An ode to Bill Belichick

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Here at jeffpearlman.com, where dreams come true and bribes are accepted, I like having up-and-comers speak their mind. Hence, the following was written by Yaron Weitzman, a junior at NYU, an aspiring journalist and the pride of New Rochelle.

Oh, he doesn’t care much for the Patriots …

Very few people hate Bill Belichick as much as I do.

I hate how he screwed over my Jets by resigning on a napkin before even completing one day as head coach. I hate his arrogance. I hate the way that he treated Eric Mangini when Mangini first took the Jets head coach job.

Really I just hate how good he is.

My hate for Belichick, however, has never been stronger than it is right now. Because now I hate Bill Belichick for making me defend him.

We all know the situation: Fourth and two for the Patriots on their own 29 yard line. Instead of punting the ball to Peyton Manning and the Colts, like every other NFL coach would do without hesitation, Belichick decides to go for the win and the first down. Patriots don’t convert. Colts go on to victory.

Suddenly, Belichick is a coach too arrogant for his own good. “ I hated the call. It smacked of I’m-smarter-than-they-are hubris,” wrote Sports Illustrated’s Peter King in his Monday morning column. Former Patriot Rodney Harrison and ex-Colts coach Tony Dungy were killing Belichick after the game on NBC. In a column on espn.boston.com, former Patriot Teddy Bruschi wrote, “[Belichick] is going to have to rebuild the feeling of confidence in his defensive unit.”

As is usually the case, all these so-called NFL “experts” are ignoring the statistical evidence supporting Belichick’s decisions. Without getting too deep into the math (a more in-depth analysis can be found at Advancednflstats.com and Pro-football-reference.com), by going for it on fourth down, Belichick gave the Patriots about a 70% chance of winning, whereas punting would have put a New England victory at around 60%. And even if you tinker with the exact percentages of the Colt scoring or the Pats converting, there is still almost no way that anyone can statistically argue that Belichick made the wrong call.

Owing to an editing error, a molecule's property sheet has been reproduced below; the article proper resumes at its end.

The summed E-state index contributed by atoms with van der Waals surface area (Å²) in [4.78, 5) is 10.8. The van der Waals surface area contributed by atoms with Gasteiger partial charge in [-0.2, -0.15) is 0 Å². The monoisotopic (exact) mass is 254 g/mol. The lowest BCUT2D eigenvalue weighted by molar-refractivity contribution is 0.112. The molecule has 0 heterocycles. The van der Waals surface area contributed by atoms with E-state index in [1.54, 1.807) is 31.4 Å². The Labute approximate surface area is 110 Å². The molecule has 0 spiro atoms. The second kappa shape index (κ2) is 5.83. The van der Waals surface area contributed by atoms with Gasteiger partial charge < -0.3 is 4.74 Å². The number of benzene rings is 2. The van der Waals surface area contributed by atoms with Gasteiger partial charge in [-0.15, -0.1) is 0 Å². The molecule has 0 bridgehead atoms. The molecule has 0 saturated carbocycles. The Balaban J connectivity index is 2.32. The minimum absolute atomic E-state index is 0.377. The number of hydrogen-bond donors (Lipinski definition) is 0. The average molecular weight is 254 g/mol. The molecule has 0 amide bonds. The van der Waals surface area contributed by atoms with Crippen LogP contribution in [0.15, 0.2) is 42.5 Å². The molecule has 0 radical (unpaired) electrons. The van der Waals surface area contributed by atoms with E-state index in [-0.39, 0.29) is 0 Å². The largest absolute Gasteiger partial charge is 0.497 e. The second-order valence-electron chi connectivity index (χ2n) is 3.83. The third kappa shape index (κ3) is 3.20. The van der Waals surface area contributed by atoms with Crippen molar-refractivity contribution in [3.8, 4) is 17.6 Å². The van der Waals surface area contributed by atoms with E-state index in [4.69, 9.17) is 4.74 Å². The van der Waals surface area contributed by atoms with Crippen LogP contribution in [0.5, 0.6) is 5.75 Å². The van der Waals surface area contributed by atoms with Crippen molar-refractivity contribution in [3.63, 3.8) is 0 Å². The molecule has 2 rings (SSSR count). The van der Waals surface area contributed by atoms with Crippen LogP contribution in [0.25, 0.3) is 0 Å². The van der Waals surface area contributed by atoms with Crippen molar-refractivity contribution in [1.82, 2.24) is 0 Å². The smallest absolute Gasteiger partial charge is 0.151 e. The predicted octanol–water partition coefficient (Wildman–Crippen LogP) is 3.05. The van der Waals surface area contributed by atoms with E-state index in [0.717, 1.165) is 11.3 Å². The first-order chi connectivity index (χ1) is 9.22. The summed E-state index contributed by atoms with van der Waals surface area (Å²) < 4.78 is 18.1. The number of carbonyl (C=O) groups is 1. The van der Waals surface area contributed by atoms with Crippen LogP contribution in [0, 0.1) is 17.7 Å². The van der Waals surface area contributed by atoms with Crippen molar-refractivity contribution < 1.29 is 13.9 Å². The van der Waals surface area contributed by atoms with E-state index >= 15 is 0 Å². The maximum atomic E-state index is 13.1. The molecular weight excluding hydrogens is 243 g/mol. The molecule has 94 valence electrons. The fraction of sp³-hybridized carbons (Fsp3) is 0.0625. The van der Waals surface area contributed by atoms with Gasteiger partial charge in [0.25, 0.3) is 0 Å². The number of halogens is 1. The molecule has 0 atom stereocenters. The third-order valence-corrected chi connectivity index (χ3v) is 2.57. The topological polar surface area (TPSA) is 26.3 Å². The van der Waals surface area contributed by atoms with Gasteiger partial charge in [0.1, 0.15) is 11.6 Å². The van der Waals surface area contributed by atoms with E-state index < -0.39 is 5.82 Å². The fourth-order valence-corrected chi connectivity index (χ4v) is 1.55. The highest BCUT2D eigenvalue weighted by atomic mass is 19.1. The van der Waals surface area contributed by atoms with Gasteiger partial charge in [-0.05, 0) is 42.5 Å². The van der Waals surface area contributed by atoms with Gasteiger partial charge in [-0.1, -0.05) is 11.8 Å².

By going for it on fourth down, Belichick did what every NFL coach is supposed to do—put his team in the best position to win. The fact that the fourth down conversion failed is irrelevant in analyzing the decision. To call this a knee-jerk decision made because of ego is ridiculous (is anything Belichick does knee jerk?). And as for Bruschi’s argument that the defense’s confidence is going to be shot for the rest of the year because Belichick put the game in the hands of Tom Brady … Really? Does Lamar Odom cry that Phil Jackson has no confidence in him when Jackson designs last minute plays for Kobe Bryant?

Here’s my problem. The people killing Belichick are the same “experts” that killed Dolphins head coach Tony Sparano for leaving the Colts too much time in a game earlier in the season. They’re the same people who have been labeling Belichick a genius over the past decade. If you want to kill Belichick for his poor clock management and use of time outs, that’s one thing. But to criticize Belichick for going for it on fourth down is hindsight analysis that ignores the fact that Belichick’s decision was a classic case of a coach using a good process, just getting a bad result. The public lambasting that he is taking is ridiculous.

That said—I’m not loving every minute of it.

3 thoughts on “An ode to Bill Belichick”

  1. Jeff,

    I agree with you 100%. Bill’s biggest mistake was his clock managment. He left himself with no timeouts. He should’ve run on 3rd down…regardless, a loss is a loss. If he made the 1st down, he’d be praised as brilliant on Monday.

  2. This post just underscores the problem with statistical models in re: sports, particularly football. I personally abhor the ultra-conservative play calling prevalent in the NFL. But football isn’t played in a vacuum. The models don’t take into account the 22 individuals on the field, the field itself, etc. That was the wrong call.
    And Derek Jeter is a good shortstop.

  3. 1. The biggest problem wasn’t this particular call but the poor decisions which led to this call.

    2. Football, unlike baseball, cannot reliably be explained by or understood in terms of statistics. The variables in a football game are far too inter-related.

    3. Peyton Manning.

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